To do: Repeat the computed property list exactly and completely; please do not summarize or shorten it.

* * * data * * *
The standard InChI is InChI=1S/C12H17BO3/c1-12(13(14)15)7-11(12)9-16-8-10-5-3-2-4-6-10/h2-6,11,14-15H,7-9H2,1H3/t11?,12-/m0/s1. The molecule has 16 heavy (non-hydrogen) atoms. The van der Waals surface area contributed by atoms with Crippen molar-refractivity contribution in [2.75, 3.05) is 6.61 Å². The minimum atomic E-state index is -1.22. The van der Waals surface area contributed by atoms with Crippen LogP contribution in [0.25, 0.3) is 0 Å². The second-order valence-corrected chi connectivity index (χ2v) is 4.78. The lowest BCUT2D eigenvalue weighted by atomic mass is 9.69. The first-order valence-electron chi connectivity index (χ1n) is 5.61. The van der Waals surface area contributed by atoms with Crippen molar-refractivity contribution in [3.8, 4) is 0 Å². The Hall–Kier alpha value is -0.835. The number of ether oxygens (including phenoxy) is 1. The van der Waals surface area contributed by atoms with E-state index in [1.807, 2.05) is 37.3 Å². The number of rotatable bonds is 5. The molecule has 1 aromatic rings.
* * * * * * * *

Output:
The standard InChI is InChI=1S/C12H17BO3/c1-12(13(14)15)7-11(12)9-16-8-10-5-3-2-4-6-10/h2-6,11,14-15H,7-9H2,1H3/t11?,12-/m0/s1. The molecule has 16 heavy (non-hydrogen) atoms. The van der Waals surface area contributed by atoms with Crippen molar-refractivity contribution in [2.75, 3.05) is 6.61 Å². The minimum atomic E-state index is -1.22. The van der Waals surface area contributed by atoms with Crippen LogP contribution in [0.25, 0.3) is 0 Å². The second-order valence-corrected chi connectivity index (χ2v) is 4.78. The lowest BCUT2D eigenvalue weighted by atomic mass is 9.69. The first-order valence-electron chi connectivity index (χ1n) is 5.61. The van der Waals surface area contributed by atoms with Crippen molar-refractivity contribution in [3.8, 4) is 0 Å². The Hall–Kier alpha value is -0.835. The number of ether oxygens (including phenoxy) is 1. The van der Waals surface area contributed by atoms with E-state index in [1.807, 2.05) is 37.3 Å². The number of rotatable bonds is 5. The molecule has 1 aromatic rings.